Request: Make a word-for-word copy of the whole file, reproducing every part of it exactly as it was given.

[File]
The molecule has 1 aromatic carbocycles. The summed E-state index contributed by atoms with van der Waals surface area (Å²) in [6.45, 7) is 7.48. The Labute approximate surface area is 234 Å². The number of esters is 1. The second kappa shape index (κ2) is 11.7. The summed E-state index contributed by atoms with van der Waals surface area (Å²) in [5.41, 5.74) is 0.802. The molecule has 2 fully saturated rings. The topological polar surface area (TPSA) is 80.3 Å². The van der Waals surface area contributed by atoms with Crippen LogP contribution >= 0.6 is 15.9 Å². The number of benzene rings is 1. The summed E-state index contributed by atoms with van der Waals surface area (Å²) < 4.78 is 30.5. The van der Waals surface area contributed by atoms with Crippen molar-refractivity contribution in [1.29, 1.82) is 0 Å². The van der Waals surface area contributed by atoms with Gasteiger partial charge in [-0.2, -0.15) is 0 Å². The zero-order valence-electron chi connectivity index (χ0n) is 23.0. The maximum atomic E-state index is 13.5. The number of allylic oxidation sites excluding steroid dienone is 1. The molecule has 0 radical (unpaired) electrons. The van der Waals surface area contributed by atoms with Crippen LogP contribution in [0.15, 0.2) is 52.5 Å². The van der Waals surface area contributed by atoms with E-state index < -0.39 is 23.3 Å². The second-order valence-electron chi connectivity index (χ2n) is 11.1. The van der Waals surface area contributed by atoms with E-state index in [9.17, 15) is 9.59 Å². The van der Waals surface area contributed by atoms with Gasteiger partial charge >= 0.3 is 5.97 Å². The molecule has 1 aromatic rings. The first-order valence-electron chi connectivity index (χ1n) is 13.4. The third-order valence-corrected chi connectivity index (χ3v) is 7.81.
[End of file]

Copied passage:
The molecule has 1 aromatic carbocycles. The summed E-state index contributed by atoms with van der Waals surface area (Å²) in [6.45, 7) is 7.48. The Labute approximate surface area is 234 Å². The number of esters is 1. The second kappa shape index (κ2) is 11.7. The summed E-state index contributed by atoms with van der Waals surface area (Å²) in [5.41, 5.74) is 0.802. The molecule has 2 fully saturated rings. The topological polar surface area (TPSA) is 80.3 Å². The van der Waals surface area contributed by atoms with Crippen LogP contribution >= 0.6 is 15.9 Å². The number of benzene rings is 1. The summed E-state index contributed by atoms with van der Waals surface area (Å²) < 4.78 is 30.5. The van der Waals surface area contributed by atoms with Crippen molar-refractivity contribution in [1.29, 1.82) is 0 Å². The van der Waals surface area contributed by atoms with Gasteiger partial charge in [-0.2, -0.15) is 0 Å². The zero-order valence-electron chi connectivity index (χ0n) is 23.0. The maximum atomic E-state index is 13.5. The number of allylic oxidation sites excluding steroid dienone is 1. The molecule has 0 radical (unpaired) electrons. The van der Waals surface area contributed by atoms with Crippen LogP contribution in [0.15, 0.2) is 52.5 Å². The van der Waals surface area contributed by atoms with E-state index < -0.39 is 23.3 Å². The second-order valence-electron chi connectivity index (χ2n) is 11.1. The van der Waals surface area contributed by atoms with E-state index in [9.17, 15) is 9.59 Å². The van der Waals surface area contributed by atoms with Gasteiger partial charge >= 0.3 is 5.97 Å². The molecule has 1 aromatic rings. The first-order valence-electron chi connectivity index (χ1n) is 13.4. The third-order valence-corrected chi connectivity index (χ3v) is 7.81.